In a small apartment in a Lebanese village, four little girls are squatted down on a rug. They are playing with playdough, chatting away happily to two members of Handicap International's team. At first glance, there is no sign that Sondos and her sisters are any different from any other children of the same age. The 8-year old is modelling a house. Christelle, a psychologist, explains, "Although it looks like they're just playing, it's actually much more than that. It allows the girls to symbolically rebuild everything they have lost and to talk to us about what has happened to them."
Sondos and her sisters arrived in Lebanon at the end of 2016, they are still deeply affected by what they went through in Syria. Their house was bombed and many members of their family were injured. That day, Sondos' leg was fractured by shrapnel. "They have a lot of nightmares and all suffer from enuresis. We are helping them to recover, through a range of fun activities, adapted to children," adds Christelle.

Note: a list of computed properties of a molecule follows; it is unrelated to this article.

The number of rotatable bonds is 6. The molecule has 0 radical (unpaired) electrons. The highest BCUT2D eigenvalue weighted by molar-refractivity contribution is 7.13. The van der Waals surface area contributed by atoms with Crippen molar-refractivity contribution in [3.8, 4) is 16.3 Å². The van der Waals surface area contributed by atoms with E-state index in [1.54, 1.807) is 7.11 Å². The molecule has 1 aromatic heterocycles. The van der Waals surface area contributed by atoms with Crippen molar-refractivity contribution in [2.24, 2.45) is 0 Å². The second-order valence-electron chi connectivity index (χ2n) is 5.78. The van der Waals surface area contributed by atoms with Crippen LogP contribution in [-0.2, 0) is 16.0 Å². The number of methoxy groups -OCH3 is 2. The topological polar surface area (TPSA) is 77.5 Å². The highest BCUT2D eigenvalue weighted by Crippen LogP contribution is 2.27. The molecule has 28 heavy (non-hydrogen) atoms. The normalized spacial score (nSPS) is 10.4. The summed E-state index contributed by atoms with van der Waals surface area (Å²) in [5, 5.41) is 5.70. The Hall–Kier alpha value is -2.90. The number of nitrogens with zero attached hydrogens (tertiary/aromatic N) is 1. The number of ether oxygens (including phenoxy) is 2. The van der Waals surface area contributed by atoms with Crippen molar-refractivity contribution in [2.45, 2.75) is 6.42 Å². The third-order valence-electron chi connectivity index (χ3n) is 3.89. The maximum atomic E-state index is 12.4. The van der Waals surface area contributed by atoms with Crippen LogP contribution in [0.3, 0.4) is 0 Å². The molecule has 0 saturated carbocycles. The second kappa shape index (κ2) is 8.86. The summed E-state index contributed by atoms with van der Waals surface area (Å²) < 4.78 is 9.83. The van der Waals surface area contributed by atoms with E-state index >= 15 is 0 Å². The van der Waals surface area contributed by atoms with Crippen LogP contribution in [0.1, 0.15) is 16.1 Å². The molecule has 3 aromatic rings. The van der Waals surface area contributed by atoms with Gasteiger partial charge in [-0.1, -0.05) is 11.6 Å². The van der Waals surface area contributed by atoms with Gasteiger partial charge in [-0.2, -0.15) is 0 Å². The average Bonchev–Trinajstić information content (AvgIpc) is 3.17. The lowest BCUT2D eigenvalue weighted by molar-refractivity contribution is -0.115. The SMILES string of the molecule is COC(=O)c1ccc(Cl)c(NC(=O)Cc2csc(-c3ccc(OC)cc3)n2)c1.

Sondos also talks to Christelle about the other bombing raids she witnessed in Syria. "When there were planes in the sky, we didn't go to school. We were afraid and stayed at home. I remember one day the planes appeared later than usual. The school just opposite mine was bombed." The little girl holds her teddy bear tightly in her arms and continues, "Even though I miss my country very much, here at least there are no planes, and I'm not frightened of going to school."
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Published on 06/20/2017 - 05:37.